Now it is legal...





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    Awesome info guys, thanks! I did read that they are not considered flies, dan that's an interesting idea too, I'll be all over the regulations in the coming months, got to get up to date on all kinds of fish, last thing I want is to be another idiot breaking rules.

    I don't really care about being a purist or whatever, I just want to catch fish plain and simple . It's what I love to do and why I'm coming to AK finally. The tools are just tools, it's the experience and the fun/sport that I care more about.

    Scott, 40-50 fish day with 10 or more over 20 inches would be a good time for sure!!

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    one thing I learned to do is to peg a bead above a bug... it works really well for some reason; I guess because it's like fishing 2 different patterns at the same time. Sometimes they're taking the bug, other times they're taking the bead and getting hooked by the bug. You can do the same thing with any fly really, and I don't think it decreases the effectiveness of the fly at all.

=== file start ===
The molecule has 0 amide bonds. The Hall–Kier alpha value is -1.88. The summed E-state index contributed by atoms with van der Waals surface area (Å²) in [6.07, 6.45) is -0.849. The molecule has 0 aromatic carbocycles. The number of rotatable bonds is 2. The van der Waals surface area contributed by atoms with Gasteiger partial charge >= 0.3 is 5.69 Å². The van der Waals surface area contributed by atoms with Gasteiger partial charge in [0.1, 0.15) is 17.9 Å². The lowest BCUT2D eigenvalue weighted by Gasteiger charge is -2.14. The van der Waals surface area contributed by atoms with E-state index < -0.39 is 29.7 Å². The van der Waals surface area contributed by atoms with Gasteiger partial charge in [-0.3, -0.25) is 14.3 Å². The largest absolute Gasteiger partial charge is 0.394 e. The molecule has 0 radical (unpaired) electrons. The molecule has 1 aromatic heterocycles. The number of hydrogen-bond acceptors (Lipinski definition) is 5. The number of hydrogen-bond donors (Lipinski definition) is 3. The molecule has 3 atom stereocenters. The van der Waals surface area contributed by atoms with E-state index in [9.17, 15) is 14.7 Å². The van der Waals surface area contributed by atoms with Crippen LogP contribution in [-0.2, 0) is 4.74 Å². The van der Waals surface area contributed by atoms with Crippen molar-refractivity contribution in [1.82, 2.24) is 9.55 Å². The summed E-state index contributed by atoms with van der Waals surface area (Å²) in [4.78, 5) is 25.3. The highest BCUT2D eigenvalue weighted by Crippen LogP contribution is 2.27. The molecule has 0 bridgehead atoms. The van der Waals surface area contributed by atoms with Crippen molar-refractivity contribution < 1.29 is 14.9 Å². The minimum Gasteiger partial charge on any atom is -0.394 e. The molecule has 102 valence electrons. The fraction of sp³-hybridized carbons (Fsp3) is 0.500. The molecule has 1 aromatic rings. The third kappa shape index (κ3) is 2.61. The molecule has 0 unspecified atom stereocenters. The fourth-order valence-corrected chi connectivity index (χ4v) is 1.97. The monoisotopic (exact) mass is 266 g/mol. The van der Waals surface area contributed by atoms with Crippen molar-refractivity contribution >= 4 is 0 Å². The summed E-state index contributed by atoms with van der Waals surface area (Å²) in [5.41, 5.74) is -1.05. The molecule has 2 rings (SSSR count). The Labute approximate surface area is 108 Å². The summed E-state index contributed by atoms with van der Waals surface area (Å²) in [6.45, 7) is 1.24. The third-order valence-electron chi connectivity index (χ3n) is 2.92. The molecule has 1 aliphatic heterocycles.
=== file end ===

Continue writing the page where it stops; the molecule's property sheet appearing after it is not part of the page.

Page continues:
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  20. #20

    Default Pegging

    Okay, guys. What's the best way to peg a bead? I have my opinion but I want to see what others have to say.